The 2008 Convention on Cluster Munitions entered into force on 1 August 2010 and bans all use of cluster munitions as well as requiring clearance of cluster munitions remnants, destruction of stockpiles, and the provision of assistance for victims. Members of PSALM/WVCBL urge all countries, including the United States, to join the treaty, work towards clearance and assist survivors.
The Convention on Cluster Munitions is a humanitarian imperative-driven legal instrument which prohibits all use, production, transfer and stockpiling of cluster munitions. In addition, it establishes a framework for cooperation and assistance to ensure adequate assistance to survivors and their communities, clearance of contaminated areas, risk reduction education and destruction of stockpiles.
By ratifying or acceding to the Convention on Cluster Munitions, States Parties commit to never use, produce, stockpile or transfer cluster munitions. Furthermore States Parties commit to destroy existing stockpiles in eight years; clear contaminated land in ten years; assist victims; provide technical, material and financial assistance to other States Parties; undertake transparency measures; adopt national implementation measures; and promote universal adherence to the Convention.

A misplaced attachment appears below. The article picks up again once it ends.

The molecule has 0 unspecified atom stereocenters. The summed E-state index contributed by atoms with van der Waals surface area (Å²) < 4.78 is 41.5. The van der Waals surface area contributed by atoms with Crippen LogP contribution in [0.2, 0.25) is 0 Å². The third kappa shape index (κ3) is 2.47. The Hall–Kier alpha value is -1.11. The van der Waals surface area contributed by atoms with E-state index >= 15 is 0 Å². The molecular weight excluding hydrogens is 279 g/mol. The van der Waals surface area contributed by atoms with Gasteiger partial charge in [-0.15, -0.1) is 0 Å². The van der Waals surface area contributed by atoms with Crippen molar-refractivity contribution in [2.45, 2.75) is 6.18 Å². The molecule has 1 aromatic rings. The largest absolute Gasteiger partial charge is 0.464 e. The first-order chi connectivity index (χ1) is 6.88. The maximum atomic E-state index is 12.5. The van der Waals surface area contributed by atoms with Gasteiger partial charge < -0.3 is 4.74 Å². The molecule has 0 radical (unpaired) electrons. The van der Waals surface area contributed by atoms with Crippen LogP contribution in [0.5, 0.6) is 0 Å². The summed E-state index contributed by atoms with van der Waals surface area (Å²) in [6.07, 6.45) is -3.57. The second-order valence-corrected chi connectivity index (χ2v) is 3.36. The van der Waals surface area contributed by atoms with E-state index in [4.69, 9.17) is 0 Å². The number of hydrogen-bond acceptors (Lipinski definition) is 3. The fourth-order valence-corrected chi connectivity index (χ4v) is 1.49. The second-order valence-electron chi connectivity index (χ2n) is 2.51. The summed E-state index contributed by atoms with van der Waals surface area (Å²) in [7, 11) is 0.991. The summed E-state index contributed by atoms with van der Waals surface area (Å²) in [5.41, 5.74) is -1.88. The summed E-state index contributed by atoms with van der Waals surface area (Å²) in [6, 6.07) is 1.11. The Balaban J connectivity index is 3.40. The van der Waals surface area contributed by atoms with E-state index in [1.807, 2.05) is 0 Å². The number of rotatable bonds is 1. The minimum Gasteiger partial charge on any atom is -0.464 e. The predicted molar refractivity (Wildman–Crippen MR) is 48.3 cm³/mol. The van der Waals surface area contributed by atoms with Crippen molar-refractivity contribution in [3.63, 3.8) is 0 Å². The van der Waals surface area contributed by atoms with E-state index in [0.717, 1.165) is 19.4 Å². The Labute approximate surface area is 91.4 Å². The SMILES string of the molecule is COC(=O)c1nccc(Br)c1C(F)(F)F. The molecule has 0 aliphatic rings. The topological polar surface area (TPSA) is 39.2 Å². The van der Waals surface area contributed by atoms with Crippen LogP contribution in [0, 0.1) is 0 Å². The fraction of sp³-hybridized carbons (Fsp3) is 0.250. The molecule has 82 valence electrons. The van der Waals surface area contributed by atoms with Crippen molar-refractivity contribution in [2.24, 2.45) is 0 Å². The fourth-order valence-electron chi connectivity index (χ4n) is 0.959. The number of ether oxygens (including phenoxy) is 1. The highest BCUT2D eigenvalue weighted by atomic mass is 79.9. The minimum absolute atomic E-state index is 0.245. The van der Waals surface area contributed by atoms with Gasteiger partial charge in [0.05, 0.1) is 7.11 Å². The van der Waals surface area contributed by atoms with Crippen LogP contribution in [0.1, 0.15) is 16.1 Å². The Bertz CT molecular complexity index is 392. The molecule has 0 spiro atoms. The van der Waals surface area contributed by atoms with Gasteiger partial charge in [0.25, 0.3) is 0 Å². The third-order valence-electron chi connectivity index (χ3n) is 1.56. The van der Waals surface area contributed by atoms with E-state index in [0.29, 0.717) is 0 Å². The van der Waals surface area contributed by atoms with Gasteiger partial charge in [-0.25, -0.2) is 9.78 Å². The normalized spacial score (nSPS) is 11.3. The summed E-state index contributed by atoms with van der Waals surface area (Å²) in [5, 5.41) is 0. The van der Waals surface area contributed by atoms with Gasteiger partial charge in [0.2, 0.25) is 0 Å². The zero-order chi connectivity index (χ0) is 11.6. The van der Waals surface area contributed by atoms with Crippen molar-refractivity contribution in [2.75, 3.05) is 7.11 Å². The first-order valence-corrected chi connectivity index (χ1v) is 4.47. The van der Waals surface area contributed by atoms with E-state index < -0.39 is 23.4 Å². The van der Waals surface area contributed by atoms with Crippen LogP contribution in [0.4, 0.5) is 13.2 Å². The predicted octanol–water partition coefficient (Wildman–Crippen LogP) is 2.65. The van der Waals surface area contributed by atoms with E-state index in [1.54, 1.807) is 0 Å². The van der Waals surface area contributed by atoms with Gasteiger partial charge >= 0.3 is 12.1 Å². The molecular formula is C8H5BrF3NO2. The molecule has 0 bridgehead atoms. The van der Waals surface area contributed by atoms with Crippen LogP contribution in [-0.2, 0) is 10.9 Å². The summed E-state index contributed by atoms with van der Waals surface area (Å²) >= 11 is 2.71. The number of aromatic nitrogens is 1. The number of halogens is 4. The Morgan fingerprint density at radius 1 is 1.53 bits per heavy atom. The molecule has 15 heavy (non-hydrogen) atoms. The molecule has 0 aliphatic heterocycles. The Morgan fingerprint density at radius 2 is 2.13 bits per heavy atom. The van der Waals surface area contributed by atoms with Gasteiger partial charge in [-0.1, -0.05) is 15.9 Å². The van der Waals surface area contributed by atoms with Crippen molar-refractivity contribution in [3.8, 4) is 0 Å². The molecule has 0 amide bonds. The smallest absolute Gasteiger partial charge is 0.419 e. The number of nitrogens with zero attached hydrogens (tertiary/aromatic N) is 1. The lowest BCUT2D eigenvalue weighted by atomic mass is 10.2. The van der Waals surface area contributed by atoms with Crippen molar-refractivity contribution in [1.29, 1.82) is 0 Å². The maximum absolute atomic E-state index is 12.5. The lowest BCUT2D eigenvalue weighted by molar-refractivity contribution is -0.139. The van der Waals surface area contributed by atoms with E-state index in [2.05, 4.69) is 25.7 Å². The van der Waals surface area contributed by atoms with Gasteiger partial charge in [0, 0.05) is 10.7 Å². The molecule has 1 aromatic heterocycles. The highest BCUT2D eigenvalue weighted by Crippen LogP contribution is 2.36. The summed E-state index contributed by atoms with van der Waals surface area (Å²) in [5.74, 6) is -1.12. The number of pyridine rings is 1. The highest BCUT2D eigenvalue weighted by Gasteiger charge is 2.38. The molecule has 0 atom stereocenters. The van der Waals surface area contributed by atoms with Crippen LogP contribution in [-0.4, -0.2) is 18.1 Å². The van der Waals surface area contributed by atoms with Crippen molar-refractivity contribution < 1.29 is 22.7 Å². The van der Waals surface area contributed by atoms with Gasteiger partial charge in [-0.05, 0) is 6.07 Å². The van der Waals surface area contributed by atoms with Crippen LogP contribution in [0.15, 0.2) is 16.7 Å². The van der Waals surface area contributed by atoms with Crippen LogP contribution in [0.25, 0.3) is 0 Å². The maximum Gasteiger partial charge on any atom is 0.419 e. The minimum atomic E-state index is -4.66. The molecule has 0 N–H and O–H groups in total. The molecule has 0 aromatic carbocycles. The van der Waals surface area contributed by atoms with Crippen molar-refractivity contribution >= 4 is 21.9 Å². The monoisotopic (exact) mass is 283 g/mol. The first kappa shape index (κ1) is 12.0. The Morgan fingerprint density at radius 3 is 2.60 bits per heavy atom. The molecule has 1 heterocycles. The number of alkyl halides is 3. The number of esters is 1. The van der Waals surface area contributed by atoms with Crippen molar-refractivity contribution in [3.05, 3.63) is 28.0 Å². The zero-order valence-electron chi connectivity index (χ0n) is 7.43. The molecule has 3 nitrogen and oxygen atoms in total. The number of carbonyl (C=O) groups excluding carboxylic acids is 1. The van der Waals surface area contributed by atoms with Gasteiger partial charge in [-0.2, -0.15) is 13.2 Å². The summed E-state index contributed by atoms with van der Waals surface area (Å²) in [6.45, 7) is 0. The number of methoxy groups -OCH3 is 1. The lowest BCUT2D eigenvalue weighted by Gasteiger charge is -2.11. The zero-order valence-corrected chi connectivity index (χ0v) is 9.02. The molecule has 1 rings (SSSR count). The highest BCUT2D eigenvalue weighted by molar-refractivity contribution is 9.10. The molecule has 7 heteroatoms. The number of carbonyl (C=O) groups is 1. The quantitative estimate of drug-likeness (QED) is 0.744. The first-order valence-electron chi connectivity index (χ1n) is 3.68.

Cluster munitions are unacceptable for two reasons. Firstly, they have wide area effects and are unable to distinguish between civilians and combatants. Secondly, the use of cluster munitions leave behind large numbers of dangerous unexploded ordnance. Such remnants kill and injure civilians, obstruct economic and social development, and have other severe consequences that persist for years and decades after use.
Adopted on 30 May 2008 in Dublin, Ireland and signed on 3-4 December 2008 in Oslo, Norway, the Convention on Cluster Munitions entered into force on 1 August 2010. To date 120 states have committed to the goals of the Convention, of which 106 have become States Parties and 14 are Signatories.
Five-year road map (2015-2020)
To guide States Parties effectively implement the provisions of the Convention on Cluster Munitions from the First to the Second Review Conference, States Parties adopted a five-year roadmap called the Dubrovnik Action Plan (DAP).